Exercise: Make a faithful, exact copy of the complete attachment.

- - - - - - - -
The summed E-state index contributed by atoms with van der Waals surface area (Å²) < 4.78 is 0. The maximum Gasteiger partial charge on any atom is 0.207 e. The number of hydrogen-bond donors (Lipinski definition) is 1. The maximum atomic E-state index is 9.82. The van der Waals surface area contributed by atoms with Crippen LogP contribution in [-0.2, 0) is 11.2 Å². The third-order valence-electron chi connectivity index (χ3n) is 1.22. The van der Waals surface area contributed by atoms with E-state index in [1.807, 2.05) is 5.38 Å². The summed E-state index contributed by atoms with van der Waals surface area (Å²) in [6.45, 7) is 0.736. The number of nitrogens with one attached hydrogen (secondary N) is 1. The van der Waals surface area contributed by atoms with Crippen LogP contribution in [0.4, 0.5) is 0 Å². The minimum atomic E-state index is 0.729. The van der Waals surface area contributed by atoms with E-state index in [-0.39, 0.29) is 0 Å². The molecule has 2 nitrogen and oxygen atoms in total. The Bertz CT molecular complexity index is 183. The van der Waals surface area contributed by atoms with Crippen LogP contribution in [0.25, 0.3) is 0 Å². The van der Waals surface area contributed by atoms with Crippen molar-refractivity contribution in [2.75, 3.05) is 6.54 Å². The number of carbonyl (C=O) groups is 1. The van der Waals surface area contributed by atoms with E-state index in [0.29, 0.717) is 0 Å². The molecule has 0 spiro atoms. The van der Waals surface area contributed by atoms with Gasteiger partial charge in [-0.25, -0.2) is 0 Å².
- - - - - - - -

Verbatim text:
The summed E-state index contributed by atoms with van der Waals surface area (Å²) < 4.78 is 0. The maximum Gasteiger partial charge on any atom is 0.207 e. The number of hydrogen-bond donors (Lipinski definition) is 1. The maximum atomic E-state index is 9.82. The van der Waals surface area contributed by atoms with Crippen LogP contribution in [-0.2, 0) is 11.2 Å². The third-order valence-electron chi connectivity index (χ3n) is 1.22. The van der Waals surface area contributed by atoms with E-state index in [1.807, 2.05) is 5.38 Å². The summed E-state index contributed by atoms with van der Waals surface area (Å²) in [6.45, 7) is 0.736. The number of nitrogens with one attached hydrogen (secondary N) is 1. The van der Waals surface area contributed by atoms with Crippen LogP contribution in [0.4, 0.5) is 0 Å². The minimum atomic E-state index is 0.729. The van der Waals surface area contributed by atoms with E-state index in [-0.39, 0.29) is 0 Å². The molecule has 2 nitrogen and oxygen atoms in total. The Bertz CT molecular complexity index is 183. The van der Waals surface area contributed by atoms with Crippen LogP contribution in [0.25, 0.3) is 0 Å². The van der Waals surface area contributed by atoms with Crippen molar-refractivity contribution in [2.75, 3.05) is 6.54 Å². The number of carbonyl (C=O) groups is 1. The van der Waals surface area contributed by atoms with E-state index in [0.29, 0.717) is 0 Å². The molecule has 0 spiro atoms. The van der Waals surface area contributed by atoms with Gasteiger partial charge in [-0.25, -0.2) is 0 Å².